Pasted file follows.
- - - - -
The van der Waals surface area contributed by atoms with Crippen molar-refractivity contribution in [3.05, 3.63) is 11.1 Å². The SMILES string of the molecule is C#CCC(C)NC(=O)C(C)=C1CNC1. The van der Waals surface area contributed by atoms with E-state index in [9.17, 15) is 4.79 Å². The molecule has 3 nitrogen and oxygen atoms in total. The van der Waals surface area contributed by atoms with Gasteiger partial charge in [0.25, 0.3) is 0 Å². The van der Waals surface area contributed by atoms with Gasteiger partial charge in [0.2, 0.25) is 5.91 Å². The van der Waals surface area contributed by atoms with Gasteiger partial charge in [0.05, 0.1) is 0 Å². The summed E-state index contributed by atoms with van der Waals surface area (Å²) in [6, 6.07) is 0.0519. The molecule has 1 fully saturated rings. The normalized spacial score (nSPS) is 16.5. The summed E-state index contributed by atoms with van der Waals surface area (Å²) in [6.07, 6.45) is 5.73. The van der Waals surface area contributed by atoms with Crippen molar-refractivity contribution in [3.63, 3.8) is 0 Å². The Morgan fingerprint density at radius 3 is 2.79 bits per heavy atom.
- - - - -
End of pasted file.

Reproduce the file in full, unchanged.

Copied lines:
The van der Waals surface area contributed by atoms with Crippen molar-refractivity contribution in [3.05, 3.63) is 11.1 Å². The SMILES string of the molecule is C#CCC(C)NC(=O)C(C)=C1CNC1. The van der Waals surface area contributed by atoms with E-state index in [9.17, 15) is 4.79 Å². The molecule has 3 nitrogen and oxygen atoms in total. The van der Waals surface area contributed by atoms with Gasteiger partial charge in [0.25, 0.3) is 0 Å². The van der Waals surface area contributed by atoms with Gasteiger partial charge in [0.2, 0.25) is 5.91 Å². The van der Waals surface area contributed by atoms with Gasteiger partial charge in [0.05, 0.1) is 0 Å². The summed E-state index contributed by atoms with van der Waals surface area (Å²) in [6, 6.07) is 0.0519. The molecule has 1 fully saturated rings. The normalized spacial score (nSPS) is 16.5. The summed E-state index contributed by atoms with van der Waals surface area (Å²) in [6.07, 6.45) is 5.73. The van der Waals surface area contributed by atoms with Crippen molar-refractivity contribution in [3.63, 3.8) is 0 Å². The Morgan fingerprint density at radius 3 is 2.79 bits per heavy atom.